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Kilohertz Quasiperiodic Oscillations
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The fastest periodic signals seen to date in astronomy have been observed by RXTE in accreting neutron stars. In February 1996, two groups analyzing data at Goddard Space Flight Center began to see evidence for these ultrafast variations in the X-ray light curves of 4U 1728-34 (led by Tod Strohmayer of Goddard) and Sco X-1 (led by Michiel van der Klis of the University of Amsterdam). The oscillations they observed are nearly periodic and have frequencies of about 1000 hertz - hence the name "kilohertz (kHz) quasi-periodic oscillations (QPO)".

To date these signals have been seen in about 15 neutron stars in the galaxy. Figure 1 shows a power spectrum of Sco X-1 in which the relative amplitude of oscillation as a function of frequency is plotted. One can see two tiny peaks near 1000 Hz which represent the kHz QPO. They are dwarfed by the much larger peak near 6 Hz showing the usual QPO which has been known and studied in many systems for over 10 years. Since the amount of power associated with an oscillation varies as the frequency times the amplitude of the power spectrum at that point, there is far more "power" in the kHz QPO than the normal QPO. Figure 2 shows an expanded view of the high frequencies. In many of the sources one sees two frequencies which vary with flux - the exact relationship is different for different objects. For some of the sources the difference between the frequencies remains constant, and is thought to be telling us the rotation rate of the neutron star. The rotation rates seen so far are all between about 250 and 350 hertz (i.e., rotations per second). Figure 3 shows a dynamic power spectrum of 4U1728-34 in which the frequency of the two kHz QPO features is shown as a function of X-ray flux. The difference is nearly constant at 363 Hz. Will Zhang at Goddard and collaborators have followed the variations of two frequencies in the ultra-compact binary system 4U 1820-30 and found that above a certain flux level, the frequencies saturate to a maximum (Figure 4). The current understanding of this saturation is that we are seeing the ``innermost stable circular orbit'' (ISCO) around the neutron star, a radius predicted by general relativity inside of which matter must inexorably spiral down to smaller radii (Figure 5).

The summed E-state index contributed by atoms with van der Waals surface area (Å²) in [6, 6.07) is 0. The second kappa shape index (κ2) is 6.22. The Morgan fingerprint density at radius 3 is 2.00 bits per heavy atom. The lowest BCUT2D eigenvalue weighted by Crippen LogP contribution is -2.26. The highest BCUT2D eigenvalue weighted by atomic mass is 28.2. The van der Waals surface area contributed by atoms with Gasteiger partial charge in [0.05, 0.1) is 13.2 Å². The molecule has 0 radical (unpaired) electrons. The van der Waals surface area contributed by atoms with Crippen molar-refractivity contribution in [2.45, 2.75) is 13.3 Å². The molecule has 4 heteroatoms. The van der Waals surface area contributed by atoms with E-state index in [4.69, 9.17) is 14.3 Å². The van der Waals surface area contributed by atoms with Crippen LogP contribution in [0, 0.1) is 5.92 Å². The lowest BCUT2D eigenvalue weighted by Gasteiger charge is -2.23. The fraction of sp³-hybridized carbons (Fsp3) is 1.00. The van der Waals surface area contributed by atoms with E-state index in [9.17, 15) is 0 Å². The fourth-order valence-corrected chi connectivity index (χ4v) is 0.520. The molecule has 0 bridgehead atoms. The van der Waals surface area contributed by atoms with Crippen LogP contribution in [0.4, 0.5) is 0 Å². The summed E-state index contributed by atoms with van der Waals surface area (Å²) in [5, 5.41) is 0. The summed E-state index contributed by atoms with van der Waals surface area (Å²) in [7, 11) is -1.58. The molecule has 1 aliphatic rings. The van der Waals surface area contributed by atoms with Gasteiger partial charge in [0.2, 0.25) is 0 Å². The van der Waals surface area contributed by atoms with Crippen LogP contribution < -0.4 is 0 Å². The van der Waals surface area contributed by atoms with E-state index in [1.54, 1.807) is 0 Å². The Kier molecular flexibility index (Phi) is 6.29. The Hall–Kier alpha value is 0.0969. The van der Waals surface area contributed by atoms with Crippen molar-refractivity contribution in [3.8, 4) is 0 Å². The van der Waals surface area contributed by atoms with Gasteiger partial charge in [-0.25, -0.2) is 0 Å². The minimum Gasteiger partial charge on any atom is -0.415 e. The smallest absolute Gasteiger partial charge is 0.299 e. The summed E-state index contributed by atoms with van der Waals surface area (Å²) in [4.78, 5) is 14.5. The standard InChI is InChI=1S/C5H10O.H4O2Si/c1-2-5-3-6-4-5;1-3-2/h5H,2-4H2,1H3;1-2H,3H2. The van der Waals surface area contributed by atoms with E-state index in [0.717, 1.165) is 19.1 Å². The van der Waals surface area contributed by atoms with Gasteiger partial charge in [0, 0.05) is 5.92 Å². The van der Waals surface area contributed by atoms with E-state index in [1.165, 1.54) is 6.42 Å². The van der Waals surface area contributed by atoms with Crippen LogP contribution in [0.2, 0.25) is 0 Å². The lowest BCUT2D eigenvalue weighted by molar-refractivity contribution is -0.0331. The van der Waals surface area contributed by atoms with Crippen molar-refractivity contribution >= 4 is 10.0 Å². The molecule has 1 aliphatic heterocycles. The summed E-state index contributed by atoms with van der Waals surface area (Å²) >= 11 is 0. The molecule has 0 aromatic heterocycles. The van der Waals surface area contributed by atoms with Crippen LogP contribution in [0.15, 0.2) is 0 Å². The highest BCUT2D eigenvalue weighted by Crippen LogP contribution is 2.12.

The kHz QPO are the most important scientific result to date of RXTE, and fully utilize the high timing capability of the satellite. The most developed model to account for kHz QPO is the "sonic point model" of Cole Miller, Fred Lamb, and Dimitrios Psaltis. The model follows the detailed trajectories of blobs of gas leaving the inner edge of the accretion disk around a neutron star and spiraling down to the neutron star surface, taking into account the effects of general relativity (Figure 6). The gas spirals inward supersonically and collides with the surface of the neutron star. These authors utilize observations of the highest frequency kHz QPO to place constraints on the allowed "equation of state" for neutron stars. This relationship between pressure and density for a gas made up of dense neutrons determines the mass-radius relation for neutron stars (Figure 7).